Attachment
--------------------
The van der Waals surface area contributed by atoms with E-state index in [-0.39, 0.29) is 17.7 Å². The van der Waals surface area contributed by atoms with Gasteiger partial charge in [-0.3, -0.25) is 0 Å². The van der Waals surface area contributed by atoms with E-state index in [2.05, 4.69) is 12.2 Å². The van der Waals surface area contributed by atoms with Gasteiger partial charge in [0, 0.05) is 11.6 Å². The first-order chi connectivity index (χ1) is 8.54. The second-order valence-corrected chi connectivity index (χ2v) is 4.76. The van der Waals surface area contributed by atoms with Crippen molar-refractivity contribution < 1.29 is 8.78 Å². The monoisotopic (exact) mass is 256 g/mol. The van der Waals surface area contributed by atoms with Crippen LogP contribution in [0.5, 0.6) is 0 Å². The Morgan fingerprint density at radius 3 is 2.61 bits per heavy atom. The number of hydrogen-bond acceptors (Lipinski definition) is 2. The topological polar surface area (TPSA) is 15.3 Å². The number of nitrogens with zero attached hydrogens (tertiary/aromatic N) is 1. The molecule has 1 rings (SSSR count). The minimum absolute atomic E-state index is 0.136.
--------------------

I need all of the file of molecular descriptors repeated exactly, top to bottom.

The van der Waals surface area contributed by atoms with E-state index in [-0.39, 0.29) is 17.7 Å². The van der Waals surface area contributed by atoms with Gasteiger partial charge in [-0.3, -0.25) is 0 Å². The van der Waals surface area contributed by atoms with E-state index in [2.05, 4.69) is 12.2 Å². The van der Waals surface area contributed by atoms with Gasteiger partial charge in [0, 0.05) is 11.6 Å². The first-order chi connectivity index (χ1) is 8.54. The second-order valence-corrected chi connectivity index (χ2v) is 4.76. The van der Waals surface area contributed by atoms with Crippen molar-refractivity contribution < 1.29 is 8.78 Å². The monoisotopic (exact) mass is 256 g/mol. The van der Waals surface area contributed by atoms with Crippen LogP contribution in [0.5, 0.6) is 0 Å². The Morgan fingerprint density at radius 3 is 2.61 bits per heavy atom. The number of hydrogen-bond acceptors (Lipinski definition) is 2. The topological polar surface area (TPSA) is 15.3 Å². The number of nitrogens with zero attached hydrogens (tertiary/aromatic N) is 1. The molecule has 1 rings (SSSR count). The minimum absolute atomic E-state index is 0.136.